OL Reign defeat Chicago 3-2 in Challenge Cup

OL Reign 3

Chicago Red Stars 2

NWSL Challenge Cup

Cheney Stadium – Tacoma, WA – April 27, 2021

Megan Rapinoe played her first home match since 2019.

Chicago Red Stars visited the OL Reign in the Pacific Northwest Tuesday evening in NWSL Challenge Cup play. Neither side could catch the division leading Portland Thorns, but with the regular season on the horizon and returning internationals, the match was still an excellent chance for both sides to prepare for May forward.

The host Reign presented a far more veteran starting eleven than in their previous two Challenge Cup matches, having worked the returning Megan Rapinoe and Jessica Fishlock into starting roles. Even with the trade earlier in the day of Allie Long to Gotham, the Reign line up had Steph Cox and Lauren Barnes adding veteran presence.

A fairly back and forth first half was reflective of the early season and line up changes through these early matches. Chicago had the best of the early play, pushing more into the host half and making the Reign mostly counter for any opportunities.

Red Stars forward Mallory Pugh broke through with a left footed strike in the 38th minute, sneaking a low strike past the outstretched Karen Bardsley.

The Reign began to get more possession and opportunities as the first half closed, Sofia Huerta converting past ALyssa Naeher in the 41st after the Reign press had pressured the Red Stars into a bad turnover near their own penalty area. For the hosts, the goal was the first of the Challenge Cup, having been held goalless by both Houston and Portland.

It is oft quoted about how goals change games. Chicago continued for much of the second half with much of the possession, but a 70th minute OL Reign Leah Pruitt goal put them in a hole with 20 minutes remaining.

Kealia Watt appeared to have equalized in the 80th, but the flag was up and it was waved off.

Tziarra King extended the lead in the 87th, but the lead was tenuous as the Red Stars continued to press.

A 90th minute scramble and Chicago goal by Morgan Gautrat cut the lead to 3-2 going into the four minutes of announced stoppage time. Chicago pressed forward, getting one last set piece late, but to no avail.

In the end, the three Challenge Cup points went to the host Reign. Not scoring in the first two matches had weighed on them, breaking through with three goals and being mostly full strength doing it could bode well down the road. Chicago continues to look for its first win of 2021, but there was a lot of good in their performance and the regular season resets the standings.

A few more Challenge cup matches remain around the league; the Red Stars have completed their four,the Reign having one remaining. The regular season schedule has dropped and it should be an interesting year.

Match Report

CHI – Pugh – 38′
OLR – Huerta – 41′
OLR – Pruitt – 70′
OLR – King – 87′
CHI – Gautrat – 90’+

Attendance 1,105

«Que pense Pringle ?» / What’s Pringle Thinking? – Post-Portland Debacle Edition

This entire match can be summarized in one play: the Reign have a throw-in on the right touch line, nearly parallel with the top of the 18-yard box in their attacking zone. The throw-in is taken, and the recipient turns and passes back to either Amber Brooks or Madison Hammond (I can’t recall which) in the Reign defensive third.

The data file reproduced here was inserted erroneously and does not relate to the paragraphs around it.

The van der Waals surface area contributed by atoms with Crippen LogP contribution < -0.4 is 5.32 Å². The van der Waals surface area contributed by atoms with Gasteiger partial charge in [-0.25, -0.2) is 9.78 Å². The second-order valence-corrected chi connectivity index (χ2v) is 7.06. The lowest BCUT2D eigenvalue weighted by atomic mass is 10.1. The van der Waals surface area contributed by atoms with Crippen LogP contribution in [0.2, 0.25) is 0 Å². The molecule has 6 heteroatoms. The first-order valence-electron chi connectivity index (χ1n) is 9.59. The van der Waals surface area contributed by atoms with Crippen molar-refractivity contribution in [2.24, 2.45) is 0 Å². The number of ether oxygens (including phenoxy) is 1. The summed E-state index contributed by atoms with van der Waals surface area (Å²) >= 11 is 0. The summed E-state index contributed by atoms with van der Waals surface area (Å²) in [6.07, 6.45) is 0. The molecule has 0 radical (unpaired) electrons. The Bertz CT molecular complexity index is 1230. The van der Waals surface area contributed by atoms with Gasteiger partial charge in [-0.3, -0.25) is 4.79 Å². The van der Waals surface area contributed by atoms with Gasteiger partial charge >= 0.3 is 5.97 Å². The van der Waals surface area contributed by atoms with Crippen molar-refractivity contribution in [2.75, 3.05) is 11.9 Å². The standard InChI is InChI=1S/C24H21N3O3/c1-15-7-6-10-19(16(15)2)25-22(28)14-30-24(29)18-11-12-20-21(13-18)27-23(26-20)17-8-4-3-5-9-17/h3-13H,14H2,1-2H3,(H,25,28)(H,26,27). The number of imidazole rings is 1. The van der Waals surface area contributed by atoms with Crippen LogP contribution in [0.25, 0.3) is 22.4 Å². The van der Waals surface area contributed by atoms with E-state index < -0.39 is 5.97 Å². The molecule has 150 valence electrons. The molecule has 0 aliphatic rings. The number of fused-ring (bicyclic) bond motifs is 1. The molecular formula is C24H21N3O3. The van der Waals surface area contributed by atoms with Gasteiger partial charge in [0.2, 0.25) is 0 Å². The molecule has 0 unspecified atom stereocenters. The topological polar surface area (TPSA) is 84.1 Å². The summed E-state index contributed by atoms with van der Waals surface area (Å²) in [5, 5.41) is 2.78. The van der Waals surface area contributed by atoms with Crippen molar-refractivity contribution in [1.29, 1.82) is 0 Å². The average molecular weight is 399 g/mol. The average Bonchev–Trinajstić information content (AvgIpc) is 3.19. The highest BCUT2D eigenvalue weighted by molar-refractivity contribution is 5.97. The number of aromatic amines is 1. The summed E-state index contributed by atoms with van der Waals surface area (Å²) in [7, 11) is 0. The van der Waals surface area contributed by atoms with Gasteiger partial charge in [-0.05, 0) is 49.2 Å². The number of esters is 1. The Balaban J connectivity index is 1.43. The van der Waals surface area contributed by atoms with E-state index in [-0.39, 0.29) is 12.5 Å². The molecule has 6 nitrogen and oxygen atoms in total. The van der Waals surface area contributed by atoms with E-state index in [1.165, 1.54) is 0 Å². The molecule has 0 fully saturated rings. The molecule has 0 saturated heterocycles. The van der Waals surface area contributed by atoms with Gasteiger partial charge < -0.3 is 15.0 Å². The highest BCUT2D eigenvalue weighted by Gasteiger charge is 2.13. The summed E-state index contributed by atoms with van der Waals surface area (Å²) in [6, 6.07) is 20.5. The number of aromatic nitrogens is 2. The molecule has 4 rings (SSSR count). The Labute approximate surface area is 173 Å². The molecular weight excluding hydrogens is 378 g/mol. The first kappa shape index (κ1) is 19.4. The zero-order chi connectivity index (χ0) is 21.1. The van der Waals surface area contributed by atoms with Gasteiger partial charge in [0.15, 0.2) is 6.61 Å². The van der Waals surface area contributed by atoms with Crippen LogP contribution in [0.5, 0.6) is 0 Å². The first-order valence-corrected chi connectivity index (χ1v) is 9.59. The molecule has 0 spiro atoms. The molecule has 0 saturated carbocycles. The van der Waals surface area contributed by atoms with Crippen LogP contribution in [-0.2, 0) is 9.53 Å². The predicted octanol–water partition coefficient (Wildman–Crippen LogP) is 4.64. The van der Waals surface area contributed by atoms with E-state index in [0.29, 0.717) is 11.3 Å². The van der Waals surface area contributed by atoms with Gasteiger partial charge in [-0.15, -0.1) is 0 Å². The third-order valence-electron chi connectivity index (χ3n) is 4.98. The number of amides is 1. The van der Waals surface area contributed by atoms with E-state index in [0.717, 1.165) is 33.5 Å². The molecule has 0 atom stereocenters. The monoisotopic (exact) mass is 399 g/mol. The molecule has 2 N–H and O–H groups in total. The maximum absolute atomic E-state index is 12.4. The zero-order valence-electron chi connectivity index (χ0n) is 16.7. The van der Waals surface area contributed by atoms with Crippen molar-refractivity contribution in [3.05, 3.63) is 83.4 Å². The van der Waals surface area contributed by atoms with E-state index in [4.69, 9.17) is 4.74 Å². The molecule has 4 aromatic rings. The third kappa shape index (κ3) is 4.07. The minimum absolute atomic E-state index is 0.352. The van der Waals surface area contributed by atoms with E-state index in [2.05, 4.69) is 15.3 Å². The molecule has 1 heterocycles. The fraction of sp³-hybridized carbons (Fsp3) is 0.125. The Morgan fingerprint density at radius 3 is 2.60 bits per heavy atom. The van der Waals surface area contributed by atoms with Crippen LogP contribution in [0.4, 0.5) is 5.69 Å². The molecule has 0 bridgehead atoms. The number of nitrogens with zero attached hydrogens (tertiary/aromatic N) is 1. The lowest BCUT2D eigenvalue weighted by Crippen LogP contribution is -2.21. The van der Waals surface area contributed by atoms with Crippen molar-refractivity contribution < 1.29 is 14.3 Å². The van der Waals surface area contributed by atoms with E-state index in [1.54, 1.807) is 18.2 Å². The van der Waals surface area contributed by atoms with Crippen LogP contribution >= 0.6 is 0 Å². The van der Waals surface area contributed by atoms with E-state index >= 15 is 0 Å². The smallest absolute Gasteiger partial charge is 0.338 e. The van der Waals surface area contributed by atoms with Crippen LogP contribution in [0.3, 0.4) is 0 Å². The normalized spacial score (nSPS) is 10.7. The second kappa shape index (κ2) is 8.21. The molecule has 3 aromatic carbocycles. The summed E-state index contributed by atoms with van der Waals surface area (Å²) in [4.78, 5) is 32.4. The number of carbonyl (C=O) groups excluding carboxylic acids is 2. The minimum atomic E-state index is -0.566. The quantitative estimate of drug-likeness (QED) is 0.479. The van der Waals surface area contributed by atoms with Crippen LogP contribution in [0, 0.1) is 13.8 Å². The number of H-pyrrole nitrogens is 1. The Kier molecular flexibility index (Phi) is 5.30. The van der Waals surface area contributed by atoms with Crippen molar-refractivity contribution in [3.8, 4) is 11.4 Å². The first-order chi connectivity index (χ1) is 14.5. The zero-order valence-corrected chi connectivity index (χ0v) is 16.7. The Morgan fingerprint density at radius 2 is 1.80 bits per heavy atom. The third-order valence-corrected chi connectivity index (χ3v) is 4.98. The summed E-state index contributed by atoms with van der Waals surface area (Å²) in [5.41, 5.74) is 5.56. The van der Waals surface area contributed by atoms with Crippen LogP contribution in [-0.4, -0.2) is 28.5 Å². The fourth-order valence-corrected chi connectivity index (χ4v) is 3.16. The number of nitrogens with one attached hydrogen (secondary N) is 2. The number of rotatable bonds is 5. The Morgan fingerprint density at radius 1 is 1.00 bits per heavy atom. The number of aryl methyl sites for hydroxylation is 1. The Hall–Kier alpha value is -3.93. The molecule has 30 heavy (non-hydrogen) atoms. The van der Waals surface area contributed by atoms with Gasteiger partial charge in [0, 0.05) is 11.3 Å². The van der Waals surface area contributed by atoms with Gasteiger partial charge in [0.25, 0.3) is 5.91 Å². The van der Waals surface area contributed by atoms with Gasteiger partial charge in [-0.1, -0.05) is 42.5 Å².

Because when you can’t coordinate linking play to advance the ball into attack, you deliberately cede 150 feet of the pitch.


Or in two plays: Karen Bardsley makes an ordinary save, and looks to distribute quickly. By throwing the ball directly to a Thorns player’s feet.

This is a team which may have extraordinary talent, but two matches in, it’s becoming clear that they’re not being coached to play as a unit or to succeed.

The back four struggled again. Bardsley looked even more lost than against Houston in marshalling them in front of her. There’s little linking or transition play.

Apparently US Soccer dictated 30′ max for Megan Rapinoe. No idea why Jess Fishlock went less than 45′. Ride of the Valkyries is reporting that we didn’t see Lu Barnes for a second week due to an injury and not being match fit. Not to doubt our colleagues, who are passing on what they’ve been told, but if Barnes is injured and not match ready, why is she dressed for the match rather than being on the injury report? Something’s highly suspect there.

Sooner or later, there has to be accountability, and looking unprepared two matches in a row should be putting the coaching staff in an uncomfortable spot. Not winning due to a bad bounce or missed play is one thing, but looking underprepared and disjunct points a finger at coaching.

«Que pense Pringle ?» / What’s Pringle Thinking? – Pre-match at Portland edition

No! Sleep! Til PORTLAND!

Reign v Thorns is a iconic an NWSL rivalry as there is. I mean, even if it wasn’t for West Coast supremacy and all that, where else is there one which has stood the test as well as this has? I mean, Western New York is now Carolina, Sky Blue is now Gotham, FCKC became the Utah Royals who became KC SC; so of the NWSL debutantes, that leaves the Spirit and Red Stars. Both worthy adversaries, don’t get me wrong, but nothing comparable to a duel between Upper Left rivals. Even if it has lost some of the cachet of Seattle v. Portland with the Reign move to Tacoma, we can now frame it as MLS v World, and extend the battle to Merritt Paulson v. Jean-Michel Aulas. Take that, Portlanders!